Kevin Patton: Hi there. This is Kevin Patton with a brief audio introduction to episode 41 of the A&P Professor podcast, also known as TAPP Radio, an audio medicine show and revival meeting for teachers of human anatomy and physiology. Well, in episode 41, it turns out that we’re revisiting and updating some interesting topics from past episodes. For example, I have a brief update on growing new neurons in the adult brain. Yes, that again. And there’s more on finding media to use in teaching A&P. That was sparked by a question from listener Adam Rich. And the featured topic is more on eponyms in A&P terminology, featuring a contribution by Mike Pascoe. And speaking of names, I’ll have a brief segment on what we call our students. That’s all in the upcoming full episode, which is episode 41.
Kevin Patton: The free distribution of this podcast is sponsored by the master of science in human anatomy and physiology instruction, the HAPI degree. If your training didn’t include teaching practice, or didn’t include both anatomy and physiology of all the major body systems, then you may want to check out this online graduate program at nycc.edu/hapi, that’s H-A-P-I, or click the link in the show notes or episode page.
Kevin Patton: Well, it’s time for some word dissections, and since this is a recurring segment, I was thinking, maybe I need some kind of a snappy jingle or something to play during this part. No, now that I’m saying it out loud, giving it more thought, maybe that’s not such a good idea. Well anyway, I have two terms that are going to be coming up in the full episode. The first term can be pronounced either of two different ways: duodenum or duodenum, and as you know, that’s the first major subdivision of the small intestine. Duodenum is derived from the Latin word duodeni, which means 12, but it’s actually shortened from a longer Latin phrase, which is intestinum duodenum digitorum, or the twelve finger widths of the intestine, and it kind of gets that name because it’s that first very short segment of the small intestine.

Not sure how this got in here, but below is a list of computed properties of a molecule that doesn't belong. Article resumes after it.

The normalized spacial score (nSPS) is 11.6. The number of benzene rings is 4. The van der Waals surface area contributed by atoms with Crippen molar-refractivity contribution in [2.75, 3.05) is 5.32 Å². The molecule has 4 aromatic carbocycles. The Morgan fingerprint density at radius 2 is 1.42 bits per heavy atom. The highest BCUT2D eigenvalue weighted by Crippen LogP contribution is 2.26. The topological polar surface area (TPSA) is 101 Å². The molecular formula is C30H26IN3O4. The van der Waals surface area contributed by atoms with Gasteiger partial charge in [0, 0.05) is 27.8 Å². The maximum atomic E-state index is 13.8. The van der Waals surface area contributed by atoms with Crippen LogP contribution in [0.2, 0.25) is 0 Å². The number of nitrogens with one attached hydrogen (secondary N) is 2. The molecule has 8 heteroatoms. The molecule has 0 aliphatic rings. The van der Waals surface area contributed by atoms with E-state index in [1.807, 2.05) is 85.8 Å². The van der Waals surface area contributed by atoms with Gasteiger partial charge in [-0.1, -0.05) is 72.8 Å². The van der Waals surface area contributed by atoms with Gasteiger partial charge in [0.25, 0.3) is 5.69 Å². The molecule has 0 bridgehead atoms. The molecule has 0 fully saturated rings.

Kevin Patton: It’s only 12 finger widths. That’s sort of the implication, is it’s only 12 finger widths, and of course, that’s not necessarily literally true. That’s going to vary from person to person, not only in length of duodenum, but in the width of the fingers. I mean, whose fingers are they? And what’s interesting to me is why do they have 12 of them? I mean, I only have 10, and I know some people have more than that, but that’s the exception rather than the rule, so why did somebody think that that was a handy way, and forgive the pun there, a handy way to label this segment? You always have to borrow two extra fingers, don’t you? To kind of figure out where that is?
Kevin Patton: I mean, of course, you don’t have to figure out where it is, because the C shape of it tells you where it is, but to me, this whole thing just seems like an odd way to name that segment. But of course, I have an odd outlook on just about anything myself, so who am I to say? By the way, the plural of the term duodenum, or duodenum, is duodena. That is with an A. But duodenums, or duodenums, is also acceptable, so it’s one of those where we can either revert to the Latin way to make something plural or use the English way, by just adding an S.
Kevin Patton: Our second term is hippocampus, and as you probably know, that’s a fold of the cerebral cortex that, on a cross section, sort of resembles a seahorse, and it forms part of the limbic system, or emotional brain. And if we break it down, well, I think I’ve kind of spoiled the surprise here if you don’t know what hippocampus means literally. The first part, hippo, means horse, and you might think, “Wait a minute,” you know? “What about a hippopotamus. That’s what I think of, not a horse.” Well, yeah. Hippopotamus comes from hippo, horse, and potamus, which means river, so it’s a river horse. And if you’ve ever seen a hippo, either at a zoo or in the wild, they are big, sort of like a horse, and they kind of hang out near rivers, or at least bodies of water. Not just near them, but also in them.